Poetry – Winter Rain

Every valley drinks,
Every dell and hollow:
Where the kind rain sinks and sinks,
Green of Spring will follow.

Yet a lapse of weeks
Buds will burst their edges,
Strip their wool-coats, glue-coats, streaks,
In the woods and hedges;

Weave a bower of love
For birds to meet each other,
Weave a canopy above
Nest and egg and mother.

But for fattening rain
We should have no flowers,
Never a bud or leaf again
But for soaking showers;

Never a mated bird
In the rocking tree-tops,
Never indeed a flock or herd
To graze upon the lea-crops.

Lambs so woolly white,
Sheep the sun-bright leas on,
They could have no grass to bite
But for rain in season.

We should find no moss
In the shadiest places,
Find no waving meadow-grass
Pied with broad-eyed daisies;

But miles of barren sand,
With never a son or daughter,
Not a lily on the land,
Or lily on the water.

— Christina G. Rossetti

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Poetry – HISTORY OF THE CRIES OF LONDON

Here’s fine rosemary, sage and thyme.
Come, buy my ground ivy.
Here’s featherfew, gilliflowers, and rue.
Come, buy my knotted marjoram, ho!
Come, buy my mint, my fine green mint.
Here’s fine lavender for your cloaths,
Here’s parsley and winter savory,
And heartsease which all do choose.
Here’s balm and hyssop and cinquefoil,
All fine herbs it is well known.
Let none despise the merry, merry cries
Of famous London Town.

Here’s pennyroyal and marygolds.
Come, buy my nettle-tops.
Here’s water-cresses and scurvy grass,
Come buy my sage of virtue, ho!
Come, buy my wormwood and mugworts.
Here’s all fine herbs of every sort.
Here’s southernwood that’s very good.
Dandelion and houseleek.
Here’s dragon’s tongue and wood sorrel,
With bear’s-foot and horehound.
Let none despise the merry, merry cries
Of famous London Town.

— Roxburghe Ballads

Poetry – The Unwritten

Inside this pencil
couch words that have
never been written
never been spoken
never been thought
they’re hiding.

— W. S. Merwin

Poetry – Catchtraps

we knew the words before we knew their meaning
who asked so many whys while still in weaning

how many pitfalls marked with skull and crossbones
to outwit those who lay beneath the moss stones

then set about to verify the answers
seeking in us the cause of others’ cancers

so found ourselves new victims of time’s catchtraps
and now must moan and curse until the latch snaps

— Elizabeth Bartlet

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Poetry – Swallows Return

o spring thaw out my winter’s chill
so cold I might be buried still
beneath the snow

long years I lay as one whose night
strong arms had banished from the light
to mute my song

now wake me from oblivion
bow down and lift me to the sun
like earth to plow

prepare for me some green retreat
enough for summer to complete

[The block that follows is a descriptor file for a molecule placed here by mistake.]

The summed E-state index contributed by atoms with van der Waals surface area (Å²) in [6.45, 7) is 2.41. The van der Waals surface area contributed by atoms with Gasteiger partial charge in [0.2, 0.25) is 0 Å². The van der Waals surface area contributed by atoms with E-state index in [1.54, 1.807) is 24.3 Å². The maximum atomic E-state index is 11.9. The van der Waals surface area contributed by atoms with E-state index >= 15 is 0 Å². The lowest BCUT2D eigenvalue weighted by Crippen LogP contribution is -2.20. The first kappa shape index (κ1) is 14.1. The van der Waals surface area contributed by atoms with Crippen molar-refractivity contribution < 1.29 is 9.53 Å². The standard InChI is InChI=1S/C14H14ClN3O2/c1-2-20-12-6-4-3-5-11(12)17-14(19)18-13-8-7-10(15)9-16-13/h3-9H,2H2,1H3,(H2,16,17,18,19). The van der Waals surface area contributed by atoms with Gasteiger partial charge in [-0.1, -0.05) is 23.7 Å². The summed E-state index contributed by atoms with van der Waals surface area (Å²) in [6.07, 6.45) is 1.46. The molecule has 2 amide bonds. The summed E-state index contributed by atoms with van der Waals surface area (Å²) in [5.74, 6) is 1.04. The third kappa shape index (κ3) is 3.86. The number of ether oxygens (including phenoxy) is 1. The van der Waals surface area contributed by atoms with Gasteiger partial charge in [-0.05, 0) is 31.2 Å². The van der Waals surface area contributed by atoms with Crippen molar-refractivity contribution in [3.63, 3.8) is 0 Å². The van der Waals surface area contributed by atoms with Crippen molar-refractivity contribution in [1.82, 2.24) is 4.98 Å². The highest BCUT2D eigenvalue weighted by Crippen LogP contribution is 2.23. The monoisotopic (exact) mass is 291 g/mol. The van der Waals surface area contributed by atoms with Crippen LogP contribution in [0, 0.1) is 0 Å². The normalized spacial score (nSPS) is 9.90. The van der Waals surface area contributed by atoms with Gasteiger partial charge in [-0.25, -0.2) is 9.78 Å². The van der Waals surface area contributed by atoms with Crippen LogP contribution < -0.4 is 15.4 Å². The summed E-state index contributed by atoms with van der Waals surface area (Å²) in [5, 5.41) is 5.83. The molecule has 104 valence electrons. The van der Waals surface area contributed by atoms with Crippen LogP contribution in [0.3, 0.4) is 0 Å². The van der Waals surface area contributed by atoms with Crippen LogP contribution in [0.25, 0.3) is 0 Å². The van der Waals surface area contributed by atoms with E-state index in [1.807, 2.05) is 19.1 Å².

its ecstasy

let autumn shake its leaves at me
set laughter whirling from each tree
and I forget

then should my winter come at last
when darkened shadows overcast
the fields of men

I’ll gladly say goodbye and go
while memories warm me with their glow
across the stile

for every year my dust shall rise
o’er mud and rust to welcome skies
where swallows soar

— Elizabeth Bartlet

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Poetry – THE BONNY RED HECKLE

Away frae the smoke an’ the smother,
Away frae the crush o’ the thrang!
Away frae the labour an’ pother
That have fettered our freedom sae lang!
For the May’s i’ full bloom i’ the hedges
And the laverock’s aloft i’ the blue,
An’ the south wind sings low i’ the sedges,
By haughs that are silvery wi’ dew.
Up, angler, off wi’ each shackle!
Up, gad and gaff, and awa’!
Cry ‘Hurrah for the canny red heckle,
The heckle that tackled them a’!’


Then back to the smoke and the smother,
The uproar and crush o’ the thrang;
An’ back to the labour and pother,
But happy and hearty and strang.
Wi’ a braw light o’ mountain and muirland,
Outflashing frae forehead and e’e,
Wi’ a blessing flung back to the norland,
An’ a thousand, dear Coquet, to thee!
As again we resume the old shackle,
Our gad an’ our gaff stowed awa’,
An’—goodbye to the canny ‘red heckle,’
The heckle that tackled them a’!’

— Thomas Westwood

Poetry – THE BROOK TROUT’S HOME

“I am Salmo fontinalis.
To the sparkling fountain born;
And my home is where oxalis.
Heather bell and rose adorn
The crystal basin in the dell
(Undine the wood-nymph knows it well):
That is where I love to dwell.
There was I baptized and christened,
‘Neath the somber aisles of oak;
Mute the cascade paused and listened.
Never a word the brooklet spoke;
Bobolink was witness then.
Likewise grosbeak, linnet, wren—
And all the fairies joined “amen!”
Thus as Salmo fontinalis
Recognized the wide world o’er.
In my limpid crystal palace.
Content withal, I ask no more.
Leaping through the rainbow spray.
Snatching flies the livelong day.
Naught to do but eat and play.”

— Charles Hallock.